Gardening seems so mysterious, doesn't it? I mean, you put a seed in some moist dirt and in a week or two, Voila!, you've got a baby plant. I suppose part of it is that humans don't exactly understand Mother Nature. I mean, sure, we can explain some things, but others? Complete mystery despite spending centuries of research.
So, of course, it's a bit daunting for the average person to go out there and try to tame Mother Nature in their own little patch of Earth/windowsill/patio/deck. There's the unexpectedness that is always a bit scary, as well as the "OMG, What If I Kill It!" fear and a dash of "This Seems Like Science & That is Not My Forte." At least, that's what I was feeling last year when I decided to give gardening, both edible and ornamental, a "go" after my container tomato and pepper plants didn't die (but also didn't exactly thrive). I guess you could say, after tasting my first backyard tomato, I longed for more.
I fully admit, I am still very much learning. I read magazines, blogs and books on gardening. I watch TV shows on gardening. I ask advanced gardeners lots and lots of questions. I volunteer at a greenhouse. I've taken free classes and attended lectures on various topics. And then, of course, I've done a bit of gardening myself.
After a yearish of all this, I think I can definitively state: Gardening is not as scary as it first seems.
I have learned that there does seem to be some basic "rules" to gardening. These rules almost guarantee success. And, much like anything else, after you have mastered this rules you can break them. But I'm getting ahead of myself.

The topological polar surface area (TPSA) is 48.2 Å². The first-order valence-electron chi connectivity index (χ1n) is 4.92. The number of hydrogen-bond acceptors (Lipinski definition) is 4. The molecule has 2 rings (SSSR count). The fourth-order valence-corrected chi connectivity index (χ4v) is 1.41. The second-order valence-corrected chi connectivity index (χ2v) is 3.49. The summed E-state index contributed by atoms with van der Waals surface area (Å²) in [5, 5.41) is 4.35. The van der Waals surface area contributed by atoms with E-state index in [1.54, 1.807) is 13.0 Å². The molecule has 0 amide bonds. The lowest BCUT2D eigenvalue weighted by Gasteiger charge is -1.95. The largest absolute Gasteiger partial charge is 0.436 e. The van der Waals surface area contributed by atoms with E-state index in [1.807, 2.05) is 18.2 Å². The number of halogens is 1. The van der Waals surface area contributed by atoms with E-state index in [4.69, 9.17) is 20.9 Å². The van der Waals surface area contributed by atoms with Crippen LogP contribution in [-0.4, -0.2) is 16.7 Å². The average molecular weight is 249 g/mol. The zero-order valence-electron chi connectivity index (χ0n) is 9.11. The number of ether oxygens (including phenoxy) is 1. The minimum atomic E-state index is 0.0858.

I am still very much in the "rule-learning" stage. As far as I can tell, light and soil are the two most important things you need to know about your garden. Conveniently, you can find almost all you need to know about them in one weekend. I'm serious. The following text is very long and talks about a bit of science-y stuff, but I pinkie-swear it's not hard. And I double-dog dare you to try it. It's unfamiliar, maybe, but not hard. Just take a lazy Saturday at home and observe, every hour, how the sun hits your garden area. Write it down. As in:
8am: Full Sun everywhere
9am: Full Sun everywhere
1pm: Right hand corner starting to get shaded by tree. Dappled light there
3pm: Right half totally getting dappled light, left half getting shaded by neighbor's house.
8pm: Totally dark
I've even heard of using an organic soil amendment like blood meal (although used coffee grounds would work too) to trace where you're getting shade in the garden as the day wears on. It's useful to note if it's a tree or building that is shading the garden area because in the winter, that area will get full sun if it's shaded by a deciduous (leave-losing) tree. If you want to be thorough, you could perform this exercise every season to see how the light changes in your space. This is probably particularly important if you have either lots of trees or buildings very close to your garden space. If you've just got a wide open field, it is likely less of an issue, you lucky bastard.
If you're indoor gardening, pay attention to weather your windowsill/garden area is getting DIRECT light or indirect light. Generally, direct light will make your hand cast a definite shadow whereas indirect light won't.
With this knowledge, you can determine which parts of your garden are full sun, part-sun or shade. And, yes, your garden area might have all three of those situations in one "space."
Remember that you can't change your light situation unless you knock down buildings or cut down trees. This is really the one thing about gardening that is permanent.
Stay tuned for Part 2 of Gardening, Not Rocket Science tomorrow!